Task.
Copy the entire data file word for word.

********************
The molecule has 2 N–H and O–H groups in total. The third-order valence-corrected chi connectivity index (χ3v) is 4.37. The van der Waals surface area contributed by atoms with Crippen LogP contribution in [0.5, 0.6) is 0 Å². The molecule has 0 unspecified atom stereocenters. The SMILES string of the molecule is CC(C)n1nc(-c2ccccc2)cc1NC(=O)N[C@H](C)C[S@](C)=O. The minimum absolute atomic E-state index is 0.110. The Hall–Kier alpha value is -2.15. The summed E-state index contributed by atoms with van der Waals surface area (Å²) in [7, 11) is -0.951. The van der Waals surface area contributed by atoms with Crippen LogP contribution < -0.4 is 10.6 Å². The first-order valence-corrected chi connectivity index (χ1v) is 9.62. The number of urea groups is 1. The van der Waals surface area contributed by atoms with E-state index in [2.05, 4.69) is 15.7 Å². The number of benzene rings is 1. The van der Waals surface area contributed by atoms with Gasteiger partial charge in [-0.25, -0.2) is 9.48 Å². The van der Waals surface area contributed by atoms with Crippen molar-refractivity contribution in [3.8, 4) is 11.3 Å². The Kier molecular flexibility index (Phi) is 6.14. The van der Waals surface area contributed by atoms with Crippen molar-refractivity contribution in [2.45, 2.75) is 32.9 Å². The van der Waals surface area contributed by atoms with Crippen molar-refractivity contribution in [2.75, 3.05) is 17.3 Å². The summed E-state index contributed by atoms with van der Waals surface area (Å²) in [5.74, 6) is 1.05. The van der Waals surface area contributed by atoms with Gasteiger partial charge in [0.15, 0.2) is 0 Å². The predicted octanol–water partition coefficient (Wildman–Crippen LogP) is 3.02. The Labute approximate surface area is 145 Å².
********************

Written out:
The molecule has 2 N–H and O–H groups in total. The third-order valence-corrected chi connectivity index (χ3v) is 4.37. The van der Waals surface area contributed by atoms with Crippen LogP contribution in [0.5, 0.6) is 0 Å². The molecule has 0 unspecified atom stereocenters. The SMILES string of the molecule is CC(C)n1nc(-c2ccccc2)cc1NC(=O)N[C@H](C)C[S@](C)=O. The minimum absolute atomic E-state index is 0.110. The Hall–Kier alpha value is -2.15. The summed E-state index contributed by atoms with van der Waals surface area (Å²) in [7, 11) is -0.951. The van der Waals surface area contributed by atoms with Crippen LogP contribution < -0.4 is 10.6 Å². The first-order valence-corrected chi connectivity index (χ1v) is 9.62. The number of urea groups is 1. The van der Waals surface area contributed by atoms with E-state index in [2.05, 4.69) is 15.7 Å². The number of benzene rings is 1. The van der Waals surface area contributed by atoms with Gasteiger partial charge in [-0.25, -0.2) is 9.48 Å². The van der Waals surface area contributed by atoms with Crippen molar-refractivity contribution in [3.8, 4) is 11.3 Å². The Kier molecular flexibility index (Phi) is 6.14. The van der Waals surface area contributed by atoms with Crippen molar-refractivity contribution in [2.45, 2.75) is 32.9 Å². The van der Waals surface area contributed by atoms with Crippen molar-refractivity contribution in [2.75, 3.05) is 17.3 Å². The summed E-state index contributed by atoms with van der Waals surface area (Å²) in [5.74, 6) is 1.05. The van der Waals surface area contributed by atoms with Gasteiger partial charge in [0.15, 0.2) is 0 Å². The predicted octanol–water partition coefficient (Wildman–Crippen LogP) is 3.02. The Labute approximate surface area is 145 Å².